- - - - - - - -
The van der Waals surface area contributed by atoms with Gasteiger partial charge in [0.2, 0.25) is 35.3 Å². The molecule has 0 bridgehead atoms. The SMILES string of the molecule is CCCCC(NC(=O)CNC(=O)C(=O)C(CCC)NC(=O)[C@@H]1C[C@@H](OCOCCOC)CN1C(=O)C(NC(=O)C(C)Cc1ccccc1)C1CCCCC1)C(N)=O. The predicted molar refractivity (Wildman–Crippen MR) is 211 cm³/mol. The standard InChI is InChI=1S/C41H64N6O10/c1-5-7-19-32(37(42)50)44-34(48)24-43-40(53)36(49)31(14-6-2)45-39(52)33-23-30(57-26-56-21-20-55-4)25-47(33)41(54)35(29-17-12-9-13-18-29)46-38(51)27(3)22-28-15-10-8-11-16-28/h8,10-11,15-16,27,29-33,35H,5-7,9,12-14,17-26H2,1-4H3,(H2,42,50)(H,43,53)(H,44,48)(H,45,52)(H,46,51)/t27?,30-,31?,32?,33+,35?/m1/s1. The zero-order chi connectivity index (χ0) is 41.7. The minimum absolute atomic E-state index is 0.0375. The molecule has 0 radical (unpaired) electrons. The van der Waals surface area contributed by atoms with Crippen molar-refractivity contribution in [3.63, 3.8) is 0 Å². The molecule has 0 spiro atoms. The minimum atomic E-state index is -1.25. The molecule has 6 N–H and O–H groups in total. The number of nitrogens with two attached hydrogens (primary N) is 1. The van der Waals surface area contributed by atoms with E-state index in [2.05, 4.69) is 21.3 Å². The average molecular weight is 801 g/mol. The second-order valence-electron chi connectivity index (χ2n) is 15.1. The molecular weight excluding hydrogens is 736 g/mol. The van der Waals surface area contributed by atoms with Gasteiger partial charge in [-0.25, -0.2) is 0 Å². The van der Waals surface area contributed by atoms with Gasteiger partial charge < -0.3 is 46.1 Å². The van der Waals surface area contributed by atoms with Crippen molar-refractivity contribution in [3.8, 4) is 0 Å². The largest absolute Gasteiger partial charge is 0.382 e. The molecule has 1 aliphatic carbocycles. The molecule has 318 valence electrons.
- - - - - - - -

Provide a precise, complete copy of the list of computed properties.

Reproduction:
The van der Waals surface area contributed by atoms with Gasteiger partial charge in [0.2, 0.25) is 35.3 Å². The molecule has 0 bridgehead atoms. The SMILES string of the molecule is CCCCC(NC(=O)CNC(=O)C(=O)C(CCC)NC(=O)[C@@H]1C[C@@H](OCOCCOC)CN1C(=O)C(NC(=O)C(C)Cc1ccccc1)C1CCCCC1)C(N)=O. The predicted molar refractivity (Wildman–Crippen MR) is 211 cm³/mol. The standard InChI is InChI=1S/C41H64N6O10/c1-5-7-19-32(37(42)50)44-34(48)24-43-40(53)36(49)31(14-6-2)45-39(52)33-23-30(57-26-56-21-20-55-4)25-47(33)41(54)35(29-17-12-9-13-18-29)46-38(51)27(3)22-28-15-10-8-11-16-28/h8,10-11,15-16,27,29-33,35H,5-7,9,12-14,17-26H2,1-4H3,(H2,42,50)(H,43,53)(H,44,48)(H,45,52)(H,46,51)/t27?,30-,31?,32?,33+,35?/m1/s1. The zero-order chi connectivity index (χ0) is 41.7. The minimum absolute atomic E-state index is 0.0375. The molecule has 0 radical (unpaired) electrons. The van der Waals surface area contributed by atoms with Crippen molar-refractivity contribution in [3.63, 3.8) is 0 Å². The molecule has 0 spiro atoms. The minimum atomic E-state index is -1.25. The molecule has 6 N–H and O–H groups in total. The number of nitrogens with two attached hydrogens (primary N) is 1. The van der Waals surface area contributed by atoms with E-state index in [2.05, 4.69) is 21.3 Å². The average molecular weight is 801 g/mol. The second-order valence-electron chi connectivity index (χ2n) is 15.1. The molecular weight excluding hydrogens is 736 g/mol. The van der Waals surface area contributed by atoms with Gasteiger partial charge in [-0.25, -0.2) is 0 Å². The van der Waals surface area contributed by atoms with Gasteiger partial charge < -0.3 is 46.1 Å². The van der Waals surface area contributed by atoms with Crippen molar-refractivity contribution in [3.8, 4) is 0 Å². The largest absolute Gasteiger partial charge is 0.382 e. The molecule has 1 aliphatic carbocycles. The molecule has 318 valence electrons.